‘Get Up! Sitting less can add years to your life’! This headline caught my 1 eye and made me think: as a full-time wheelchair user for the last thirty five years, I wondered if I should be worried, and what on earth I could do about it.
Sitting, they say, can shorten life expectancy almost as much as smoking can – all you smoking, TV watching wheelchair users out there take heed – you’re doomed to an early grave!
Now, this isn’t going to be a finger wagging piece that tells you to get more activity in your daily life, eat more healthily, get enough sleep (but not too much!), don’t smoke, maintain social networks and start meditating, although this is undoubtedly good advice and I’ve had it all over the last two years since my heart attack. And may I just say that some bits are easier to follow than others, believe me.
No, what this is about is firstly what does this ‘stand up’ exhortation mean for us wheelchair users? And secondly, putting standing aside, post Paralympics how good are the facilities to support our efforts to get more exercise?
In a way, I think the first is easiest to deal with – some wheelchair users can stand, and maybe walk short distances, so as long as they balance the inevitable fatigue with the physical benefits of being upright, then they’ve got an advantage over those of us who simply cannot weight-bear and stand up.
As for us, well, we may have a couple of options …
Last year Claire Lomas,, a full time wheelchair user, became the first person to complete the London Marathon wearing an exoskeleton suit. These suits, sometimes powered, have been described as ways to stand, walk, and exercise if you can’t normally, and there’s no doubt they bring health benefits.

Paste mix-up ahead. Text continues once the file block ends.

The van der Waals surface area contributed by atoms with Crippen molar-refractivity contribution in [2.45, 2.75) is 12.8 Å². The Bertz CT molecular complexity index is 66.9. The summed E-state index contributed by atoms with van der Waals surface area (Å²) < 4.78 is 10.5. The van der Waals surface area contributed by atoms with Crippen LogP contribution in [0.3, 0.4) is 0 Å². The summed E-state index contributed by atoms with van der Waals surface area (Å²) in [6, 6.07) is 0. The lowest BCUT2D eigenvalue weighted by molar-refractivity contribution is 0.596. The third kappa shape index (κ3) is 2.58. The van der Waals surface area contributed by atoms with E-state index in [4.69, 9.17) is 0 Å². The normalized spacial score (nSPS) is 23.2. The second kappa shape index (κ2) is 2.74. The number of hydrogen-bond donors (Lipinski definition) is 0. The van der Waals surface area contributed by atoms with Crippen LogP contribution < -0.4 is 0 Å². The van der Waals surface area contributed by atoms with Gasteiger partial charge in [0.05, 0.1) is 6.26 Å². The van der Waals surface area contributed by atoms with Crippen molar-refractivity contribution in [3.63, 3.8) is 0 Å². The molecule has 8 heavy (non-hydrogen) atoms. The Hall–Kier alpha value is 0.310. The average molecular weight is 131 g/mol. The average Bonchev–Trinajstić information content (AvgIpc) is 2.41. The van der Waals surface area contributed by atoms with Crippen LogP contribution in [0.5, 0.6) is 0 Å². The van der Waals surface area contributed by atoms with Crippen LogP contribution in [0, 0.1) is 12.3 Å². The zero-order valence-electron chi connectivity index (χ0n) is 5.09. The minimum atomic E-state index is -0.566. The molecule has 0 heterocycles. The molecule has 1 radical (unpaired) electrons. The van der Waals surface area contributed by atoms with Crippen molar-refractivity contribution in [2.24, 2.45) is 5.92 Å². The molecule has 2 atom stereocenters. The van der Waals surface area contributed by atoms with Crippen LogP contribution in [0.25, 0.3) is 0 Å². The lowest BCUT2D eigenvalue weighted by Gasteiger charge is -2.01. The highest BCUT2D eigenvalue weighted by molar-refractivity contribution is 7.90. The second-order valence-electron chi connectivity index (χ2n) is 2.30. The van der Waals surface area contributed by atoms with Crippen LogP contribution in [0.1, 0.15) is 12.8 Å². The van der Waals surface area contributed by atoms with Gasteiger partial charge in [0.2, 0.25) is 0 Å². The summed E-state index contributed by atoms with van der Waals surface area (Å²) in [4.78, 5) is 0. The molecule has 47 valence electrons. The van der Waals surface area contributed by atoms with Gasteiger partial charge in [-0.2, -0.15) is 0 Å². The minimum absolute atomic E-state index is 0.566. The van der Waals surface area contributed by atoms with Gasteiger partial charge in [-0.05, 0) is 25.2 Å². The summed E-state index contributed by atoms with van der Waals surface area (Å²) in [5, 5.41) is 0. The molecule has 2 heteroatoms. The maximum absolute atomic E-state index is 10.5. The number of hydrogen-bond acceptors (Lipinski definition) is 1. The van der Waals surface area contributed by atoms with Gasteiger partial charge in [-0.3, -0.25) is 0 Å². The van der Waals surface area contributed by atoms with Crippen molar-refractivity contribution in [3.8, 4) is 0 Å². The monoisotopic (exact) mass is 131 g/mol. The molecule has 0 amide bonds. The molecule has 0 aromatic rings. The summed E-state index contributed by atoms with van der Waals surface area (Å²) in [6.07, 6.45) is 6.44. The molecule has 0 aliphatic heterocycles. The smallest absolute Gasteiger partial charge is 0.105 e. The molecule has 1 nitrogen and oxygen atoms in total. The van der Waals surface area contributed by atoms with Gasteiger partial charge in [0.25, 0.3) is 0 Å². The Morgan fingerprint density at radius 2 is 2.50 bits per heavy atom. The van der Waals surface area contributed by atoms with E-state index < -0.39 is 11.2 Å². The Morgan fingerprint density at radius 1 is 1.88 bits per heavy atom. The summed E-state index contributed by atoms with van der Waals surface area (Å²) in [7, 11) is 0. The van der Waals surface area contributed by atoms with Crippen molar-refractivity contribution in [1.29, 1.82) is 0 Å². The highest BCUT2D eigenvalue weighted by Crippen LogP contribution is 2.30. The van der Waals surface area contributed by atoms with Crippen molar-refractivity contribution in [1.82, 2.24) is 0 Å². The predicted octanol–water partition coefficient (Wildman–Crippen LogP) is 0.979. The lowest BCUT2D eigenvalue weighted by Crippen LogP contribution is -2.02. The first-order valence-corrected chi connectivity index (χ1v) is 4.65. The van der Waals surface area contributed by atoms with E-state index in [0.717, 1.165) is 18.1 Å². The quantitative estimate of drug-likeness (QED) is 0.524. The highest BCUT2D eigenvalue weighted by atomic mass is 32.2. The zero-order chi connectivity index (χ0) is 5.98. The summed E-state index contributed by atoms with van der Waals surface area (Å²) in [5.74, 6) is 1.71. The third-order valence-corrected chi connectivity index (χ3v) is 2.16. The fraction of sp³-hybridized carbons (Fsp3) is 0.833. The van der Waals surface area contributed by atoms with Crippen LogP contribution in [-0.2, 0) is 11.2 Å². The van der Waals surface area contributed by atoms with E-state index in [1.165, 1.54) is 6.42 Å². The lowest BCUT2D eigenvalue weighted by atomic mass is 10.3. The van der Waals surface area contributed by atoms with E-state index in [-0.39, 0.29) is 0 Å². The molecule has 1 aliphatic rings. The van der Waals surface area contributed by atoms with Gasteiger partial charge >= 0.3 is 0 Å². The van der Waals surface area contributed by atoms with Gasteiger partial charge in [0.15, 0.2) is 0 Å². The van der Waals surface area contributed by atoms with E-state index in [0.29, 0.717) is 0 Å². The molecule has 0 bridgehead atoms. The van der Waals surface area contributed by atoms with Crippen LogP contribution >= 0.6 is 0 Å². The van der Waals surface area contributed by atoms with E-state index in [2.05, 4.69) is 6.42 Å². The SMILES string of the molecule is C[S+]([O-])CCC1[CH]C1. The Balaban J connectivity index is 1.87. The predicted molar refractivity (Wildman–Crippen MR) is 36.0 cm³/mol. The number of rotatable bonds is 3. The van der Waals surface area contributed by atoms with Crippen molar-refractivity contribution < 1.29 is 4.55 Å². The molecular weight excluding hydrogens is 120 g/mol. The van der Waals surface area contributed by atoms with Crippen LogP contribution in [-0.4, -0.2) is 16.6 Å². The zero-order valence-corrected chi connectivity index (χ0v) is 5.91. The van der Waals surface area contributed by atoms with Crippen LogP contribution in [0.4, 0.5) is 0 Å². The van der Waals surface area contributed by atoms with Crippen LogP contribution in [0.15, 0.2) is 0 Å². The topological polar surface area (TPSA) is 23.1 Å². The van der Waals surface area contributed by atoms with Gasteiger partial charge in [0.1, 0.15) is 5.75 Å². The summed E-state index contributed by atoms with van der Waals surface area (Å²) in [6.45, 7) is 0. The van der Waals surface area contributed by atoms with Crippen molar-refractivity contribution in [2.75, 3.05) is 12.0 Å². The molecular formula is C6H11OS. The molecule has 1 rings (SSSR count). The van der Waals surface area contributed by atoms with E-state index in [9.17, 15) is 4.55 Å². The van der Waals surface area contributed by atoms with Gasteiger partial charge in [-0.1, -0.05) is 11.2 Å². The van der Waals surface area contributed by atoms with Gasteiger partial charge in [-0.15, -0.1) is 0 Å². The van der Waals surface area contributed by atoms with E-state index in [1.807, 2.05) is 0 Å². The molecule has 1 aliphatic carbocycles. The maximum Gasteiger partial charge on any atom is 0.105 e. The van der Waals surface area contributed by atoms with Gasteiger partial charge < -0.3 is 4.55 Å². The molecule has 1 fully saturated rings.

However, for most people, they’re not an affordable solution, costing anywhere between £50,000 and £100,000. Can you imagine the fundraising, or the applications to the CCG?
Or how about a wheelchair that ‘stands you up’? Type ‘standing wheelchairs’ into Google and many websites and companies come up, all describing the range of health benefits from being able to assume a standing position. So if they’re so good for us, how come we don’t get them prescribed?
So, ‘standing up’ may be an option, but it’s not very affordable.
So, putting standing to one side, how easy is it for disabled people to access exercise facilities post-Paralympics, and how many of us do it? The English Federation for Disability Sport (EFDS) estimate that only two in ten disabled people in England are active.
EFDS is doing much good work to improve both the number of people participating in exercise and the quality of their experience, including working with local clubs to be more inclusive, and providing inclusive fitness gym – click the link to find one in your area.
But my nearest inclusive fitness gym is about four miles from home, not easily accessible, and I live in a major urban area. And although I was an international swimmer in my younger days, accessing public and private pools locally (i.e. within that four mile radius) is now more effort than the actual swim!
Furthermore, after my heart attack I was encouraged to do gentle exercise, increasing both
effort and duration as I could. I found that I was the only wheelchair user accessing the cardio rehab facility which – though staffed by extremely helpful people – only offered me one activity.
So, standing, or sitting, skiing or swimming, there remain huge hurdles to disabled people’s efforts to be fit and active. This piece has unashamedly been about wheelchair users, but the access issues are much wider and there are barriers to the participation of a wide range of disabled people in sport and physical activity, including more mainstream rehabilitation activity.
Do you take part in sport or physical activity? How accessible are your local facilities? What are the barriers, if any? Why not let us know?
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